As it happens, Chinese-American restaurateurs here were ready to take the ball and run with it. Tom Lau, who was a partner in the short-lived Cajun seafood restaurant Mighty Catch that opened and closed within a few months in Oceanside  (now the site of LI's second Cajun Bucket) noted that Cajun seafood was “the next big thing. First there was Chinese buffet,” he said, “then a lot of people opened Japanese restaurants, then Asian fusion. Now it’s Cajun seafood.”

Long Island's Cajun seafood spots

There are as many Cajun seafood restaurants in the works on Long Island as there are in operation. Watch this space.

BEN'S CRAB: 3451 Long Beach Rd., Oceanside, 516-665-9912 and 1002 Hempstead Tpke., Uniondale, 516-340-6050; benscrab.com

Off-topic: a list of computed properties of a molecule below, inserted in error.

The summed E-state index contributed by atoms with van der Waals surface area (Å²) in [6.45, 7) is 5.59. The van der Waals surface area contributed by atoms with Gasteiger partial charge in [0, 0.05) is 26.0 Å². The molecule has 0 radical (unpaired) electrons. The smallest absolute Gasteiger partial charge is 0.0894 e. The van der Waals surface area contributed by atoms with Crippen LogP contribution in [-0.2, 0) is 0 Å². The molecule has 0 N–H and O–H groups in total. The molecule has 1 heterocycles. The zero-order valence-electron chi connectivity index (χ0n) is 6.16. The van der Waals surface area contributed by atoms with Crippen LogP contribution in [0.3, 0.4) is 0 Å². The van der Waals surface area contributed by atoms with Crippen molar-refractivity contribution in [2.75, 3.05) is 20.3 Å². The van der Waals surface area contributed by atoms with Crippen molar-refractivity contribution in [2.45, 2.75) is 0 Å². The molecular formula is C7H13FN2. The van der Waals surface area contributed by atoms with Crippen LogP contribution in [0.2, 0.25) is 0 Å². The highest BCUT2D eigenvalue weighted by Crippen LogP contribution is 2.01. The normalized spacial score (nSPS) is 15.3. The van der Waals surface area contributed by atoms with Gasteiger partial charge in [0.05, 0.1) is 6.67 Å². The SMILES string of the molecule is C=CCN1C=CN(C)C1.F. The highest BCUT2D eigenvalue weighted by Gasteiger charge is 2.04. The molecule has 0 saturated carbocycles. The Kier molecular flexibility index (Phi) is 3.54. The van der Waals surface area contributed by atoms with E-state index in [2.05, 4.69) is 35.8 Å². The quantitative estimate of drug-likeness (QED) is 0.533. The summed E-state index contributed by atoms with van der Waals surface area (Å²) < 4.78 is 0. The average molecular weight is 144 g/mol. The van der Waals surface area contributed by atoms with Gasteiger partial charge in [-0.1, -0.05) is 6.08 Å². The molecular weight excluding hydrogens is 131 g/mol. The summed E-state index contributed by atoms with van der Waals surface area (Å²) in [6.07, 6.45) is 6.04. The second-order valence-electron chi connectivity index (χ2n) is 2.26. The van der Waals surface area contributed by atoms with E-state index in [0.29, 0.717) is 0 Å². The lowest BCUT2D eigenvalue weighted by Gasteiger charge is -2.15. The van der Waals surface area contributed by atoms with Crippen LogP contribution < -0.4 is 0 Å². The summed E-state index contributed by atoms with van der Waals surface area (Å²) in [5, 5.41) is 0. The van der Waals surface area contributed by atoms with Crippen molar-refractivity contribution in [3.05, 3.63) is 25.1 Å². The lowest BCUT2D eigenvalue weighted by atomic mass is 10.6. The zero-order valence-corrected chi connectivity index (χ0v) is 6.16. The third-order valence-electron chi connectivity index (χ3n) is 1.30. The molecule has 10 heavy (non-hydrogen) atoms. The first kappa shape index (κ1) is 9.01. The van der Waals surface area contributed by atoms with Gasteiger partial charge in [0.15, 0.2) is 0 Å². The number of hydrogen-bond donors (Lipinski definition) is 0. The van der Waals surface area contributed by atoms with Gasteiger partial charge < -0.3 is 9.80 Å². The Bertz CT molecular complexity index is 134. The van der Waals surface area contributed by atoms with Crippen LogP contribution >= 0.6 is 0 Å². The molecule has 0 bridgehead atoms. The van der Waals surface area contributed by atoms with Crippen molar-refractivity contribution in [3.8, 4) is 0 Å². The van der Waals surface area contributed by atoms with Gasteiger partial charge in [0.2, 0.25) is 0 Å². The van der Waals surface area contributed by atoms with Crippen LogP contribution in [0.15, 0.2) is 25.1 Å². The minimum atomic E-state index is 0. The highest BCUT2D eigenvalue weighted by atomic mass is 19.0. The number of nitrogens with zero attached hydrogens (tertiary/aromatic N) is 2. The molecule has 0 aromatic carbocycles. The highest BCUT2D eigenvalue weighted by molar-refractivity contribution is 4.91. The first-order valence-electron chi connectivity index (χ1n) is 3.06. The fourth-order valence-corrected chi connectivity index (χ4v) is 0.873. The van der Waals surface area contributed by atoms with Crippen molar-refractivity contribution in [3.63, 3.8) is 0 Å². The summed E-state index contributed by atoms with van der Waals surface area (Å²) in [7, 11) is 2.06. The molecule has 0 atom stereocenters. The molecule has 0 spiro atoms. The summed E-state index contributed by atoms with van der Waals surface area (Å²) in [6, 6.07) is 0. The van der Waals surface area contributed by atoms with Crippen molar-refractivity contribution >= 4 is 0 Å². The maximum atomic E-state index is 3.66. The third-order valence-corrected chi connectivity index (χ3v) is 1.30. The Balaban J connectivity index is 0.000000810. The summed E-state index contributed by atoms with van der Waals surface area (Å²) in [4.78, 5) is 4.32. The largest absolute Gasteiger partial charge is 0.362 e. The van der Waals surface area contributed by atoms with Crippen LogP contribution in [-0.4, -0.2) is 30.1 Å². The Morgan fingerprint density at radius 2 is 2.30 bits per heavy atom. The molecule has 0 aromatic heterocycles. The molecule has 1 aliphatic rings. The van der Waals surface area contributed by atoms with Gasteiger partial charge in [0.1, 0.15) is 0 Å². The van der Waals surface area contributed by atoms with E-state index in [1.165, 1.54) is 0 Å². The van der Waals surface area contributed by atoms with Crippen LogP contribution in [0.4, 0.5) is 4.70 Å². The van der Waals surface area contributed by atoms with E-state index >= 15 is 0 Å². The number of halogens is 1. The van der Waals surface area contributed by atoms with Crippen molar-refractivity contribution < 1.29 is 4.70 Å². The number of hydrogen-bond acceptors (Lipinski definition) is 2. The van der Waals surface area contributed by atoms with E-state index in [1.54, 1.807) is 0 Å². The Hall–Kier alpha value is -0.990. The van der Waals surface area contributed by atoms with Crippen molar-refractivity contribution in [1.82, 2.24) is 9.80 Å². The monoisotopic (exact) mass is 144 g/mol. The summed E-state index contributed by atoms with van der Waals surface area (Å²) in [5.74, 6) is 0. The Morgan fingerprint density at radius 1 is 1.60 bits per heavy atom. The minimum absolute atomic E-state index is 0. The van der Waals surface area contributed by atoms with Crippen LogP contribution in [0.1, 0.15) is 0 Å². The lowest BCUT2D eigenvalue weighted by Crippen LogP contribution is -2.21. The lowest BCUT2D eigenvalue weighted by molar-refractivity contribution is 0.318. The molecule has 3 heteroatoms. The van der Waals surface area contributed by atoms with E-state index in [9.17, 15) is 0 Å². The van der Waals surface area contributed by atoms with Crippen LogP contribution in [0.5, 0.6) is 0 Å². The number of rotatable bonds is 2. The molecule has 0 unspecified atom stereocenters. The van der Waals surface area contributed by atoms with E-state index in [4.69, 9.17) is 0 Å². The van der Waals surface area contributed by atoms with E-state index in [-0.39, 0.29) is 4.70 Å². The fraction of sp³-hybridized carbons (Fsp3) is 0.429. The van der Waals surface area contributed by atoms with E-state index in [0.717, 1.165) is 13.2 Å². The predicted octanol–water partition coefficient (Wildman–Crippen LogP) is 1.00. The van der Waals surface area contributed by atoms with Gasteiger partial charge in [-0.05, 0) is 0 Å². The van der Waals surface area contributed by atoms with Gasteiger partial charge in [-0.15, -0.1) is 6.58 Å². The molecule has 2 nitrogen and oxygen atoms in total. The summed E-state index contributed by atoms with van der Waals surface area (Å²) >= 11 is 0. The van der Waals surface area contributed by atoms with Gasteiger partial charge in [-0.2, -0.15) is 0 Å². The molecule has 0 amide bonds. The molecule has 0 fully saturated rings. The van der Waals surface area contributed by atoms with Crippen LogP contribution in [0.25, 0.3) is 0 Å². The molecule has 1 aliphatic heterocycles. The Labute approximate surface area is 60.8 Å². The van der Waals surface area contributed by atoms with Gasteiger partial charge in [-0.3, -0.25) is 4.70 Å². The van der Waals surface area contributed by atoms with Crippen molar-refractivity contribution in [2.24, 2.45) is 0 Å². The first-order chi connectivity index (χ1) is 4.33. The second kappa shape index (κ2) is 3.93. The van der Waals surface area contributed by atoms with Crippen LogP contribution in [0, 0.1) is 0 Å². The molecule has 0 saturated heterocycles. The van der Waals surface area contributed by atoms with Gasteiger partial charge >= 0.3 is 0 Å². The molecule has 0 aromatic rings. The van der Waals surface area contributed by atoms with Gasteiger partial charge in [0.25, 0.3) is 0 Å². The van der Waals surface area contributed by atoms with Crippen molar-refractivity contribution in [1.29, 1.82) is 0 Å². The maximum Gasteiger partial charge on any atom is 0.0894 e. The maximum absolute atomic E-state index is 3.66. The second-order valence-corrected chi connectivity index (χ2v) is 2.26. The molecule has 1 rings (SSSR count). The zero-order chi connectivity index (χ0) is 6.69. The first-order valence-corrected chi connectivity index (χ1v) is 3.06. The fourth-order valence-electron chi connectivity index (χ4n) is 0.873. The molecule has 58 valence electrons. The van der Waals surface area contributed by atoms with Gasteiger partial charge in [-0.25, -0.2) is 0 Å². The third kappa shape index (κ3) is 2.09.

THE CAJUN BUCKET: 472 Hempstead Tpke., West Hempstead, 518-990-3099 and 2757 Long Beach Rd., Oceanside, 516-806-2188; cajunbucket.com

CAJUN CLAWS: 6 N Ocean Ave, Patchogue, 631-714-4477, cajunclawsrestaurant.com

CAJUN CRABSHACK: 230 Jericho Turnpike, Floral Park, 516-519-8821, crabshacknyc.com

HOOK & REEL: 363 Broadway Mall, Hicksville, 516-719-0388, hookreel.com/hicksville

RED CRAB JUICY SEAFOOD: 292-294 Sunrise Hwy, Rockville Centre, 516-442-4687, redcrabseafoodli.com

S & D CRAB HOUSE: 105 Middle Neck Rd, Great Neck, 516-498-808, sndcrabhouse.com

VOODOO CRAB: 997 Carmans Rd., Massapequa, 516-809-7777 and 208 Sunrise Hwy, Rockville Centre, 516-600-9595; voodoocrab.com